Testing direct effects of antibiotic alternatives on the intestinal epithelium using intestinal organoids

B. van der Hee*

*Corresponding author for this work

Research output: Contribution to conferenceAbstract


The impact of antibacterial drugs as treatment of infection has been pivotal in animal husbandry, but the past decades have shown that bacterial susceptibility to these is rapidly declining. This alarming rate of multidrug resistant bacteria necessitates searching for novel antimicrobials to combat infections. However, exploration of new antimicrobials could pose previously unidentified risks for the host. For example, recent observations have shown that prolonged exposure of mammalian cells to antibacterial drugs decreases oxidative capacity of cells, meaning impact on cellular metabolism and energy provision. It is thought that the resemblance of mitochondria to bacteria could be a contributing cofactor in this process. Another example is treatment with macrolides have shown optic nerve cytotoxicity in patients, whereas fluoroquinolones were associated with diminished cell proliferation in cell culture. Therefore, it is important to assess how novel antimicrobials impact on host biology to verify their safety on a cellular level.

Cytotoxicity and other metabolic effects of compounds such as antibacterial drugs are commonly tested in cell culture-based assays. The use of these cell lines has been vital for dose-dependent drug research, but it is becoming increasingly clear that they often display non-translational cellular behavior. For instance, cell models could acquire genetic mutations, chromosome rearrangements, and aneuploidy, which could affect results and subsequently conclusions on drug efficacy. Other cell models, like explants or primary cell cultures, are short-lived and mainly consist of one cell type. These generally do not mimic the diverse interplay between specialized cell types of a tissue, for example in the gastrointestinal tract. We therefore investigated using intestinal organoids as culture model, due to their resemblance to the structural, functional, and cellular complexity of their derived organ.

Within the intestinal crypt, stem cells reside to give rise to the single-cell layer epithelium that functions as absorptive and digestive system, but also as gatekeeper to foreign antigens. By isolating these stem cells, we could grow small organ-like structures that spatially organize and differentiate into organoids. These could be developed from fresh slaughter material but also from frozen biopsies stored longer than a year. For instance, organoids from the jejunum resembled their host-derived epithelium and tissue location at a transcriptional level and provided a more comprehensive model than the conventionally used cell line IPEC-J2. We also observed location-specific regulation when comparing to other small intestinal locations. As an example, ileum organoids were more involved in innate immune signaling, whereas the jejunum organoids had higher transcription of absorptive and digestive processes. However, the three-dimensional geometry limits direct access to the luminal surface for compound interaction studies. This is important, as it is known that polarized cells show different vectorial organization of surface receptors and transporters, which is then important for translational purposes.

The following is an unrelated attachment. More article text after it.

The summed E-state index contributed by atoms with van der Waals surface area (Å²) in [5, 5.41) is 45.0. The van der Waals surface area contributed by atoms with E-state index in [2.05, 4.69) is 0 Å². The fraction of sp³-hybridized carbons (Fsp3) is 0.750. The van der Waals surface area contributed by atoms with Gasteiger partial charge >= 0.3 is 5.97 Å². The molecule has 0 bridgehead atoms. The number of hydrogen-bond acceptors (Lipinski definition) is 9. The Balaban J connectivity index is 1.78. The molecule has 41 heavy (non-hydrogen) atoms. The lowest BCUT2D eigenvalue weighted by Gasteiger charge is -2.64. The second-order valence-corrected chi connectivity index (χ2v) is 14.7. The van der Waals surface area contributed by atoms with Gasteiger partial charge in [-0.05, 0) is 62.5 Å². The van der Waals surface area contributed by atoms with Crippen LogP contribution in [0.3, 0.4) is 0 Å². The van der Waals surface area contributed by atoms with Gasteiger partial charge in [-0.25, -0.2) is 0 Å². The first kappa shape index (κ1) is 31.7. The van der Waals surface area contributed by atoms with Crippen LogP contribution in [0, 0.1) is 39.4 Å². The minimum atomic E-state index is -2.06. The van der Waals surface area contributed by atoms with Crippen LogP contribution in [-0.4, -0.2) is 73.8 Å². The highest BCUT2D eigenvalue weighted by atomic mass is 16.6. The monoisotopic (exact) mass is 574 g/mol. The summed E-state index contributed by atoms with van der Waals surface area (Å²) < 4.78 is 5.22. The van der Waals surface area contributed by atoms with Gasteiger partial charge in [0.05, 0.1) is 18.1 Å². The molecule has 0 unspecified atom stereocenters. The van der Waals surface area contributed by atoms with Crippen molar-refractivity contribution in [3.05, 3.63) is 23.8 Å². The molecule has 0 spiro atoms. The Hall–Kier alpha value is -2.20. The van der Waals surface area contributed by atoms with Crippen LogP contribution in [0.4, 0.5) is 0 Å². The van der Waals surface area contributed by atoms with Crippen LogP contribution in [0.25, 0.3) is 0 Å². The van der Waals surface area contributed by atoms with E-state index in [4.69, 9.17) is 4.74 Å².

We therefore developed optimized procedures for a 2-dimensional monolayer platform by fully dissociating differentiated 3-dimensional organoids. These monolayers still displayed intricate differentiation to specialized cell types, e.g., mucus-producing goblet cells and absorptive enterocytes, and are amenable to compound interaction studies in conventional cell culture plates. Generating organoids from genetically distinct animals enables us to study the direct interaction of previous and novel antibacterial drug effects in vitro on different tissues and allows us to predict biological and pleotropic implications of drugs more accurately. Moreover, they can also be used to test other types of treatments to prevent bacterial adhesion with short interfering RNAs (siRNA), receptor priming using bacterial metabolites, or hereditary polymorphisms associated with disease resistance.
Original languageEnglish
Number of pages1
Publication statusPublished - 9 Jun 2021
Event5th International Conference on Responsible Use of Antibiotics in Animals: Towards Sustainable Solutions - Virtual
Duration: 7 Jun 20219 Jun 2021


Conference5th International Conference on Responsible Use of Antibiotics in Animals
Internet address


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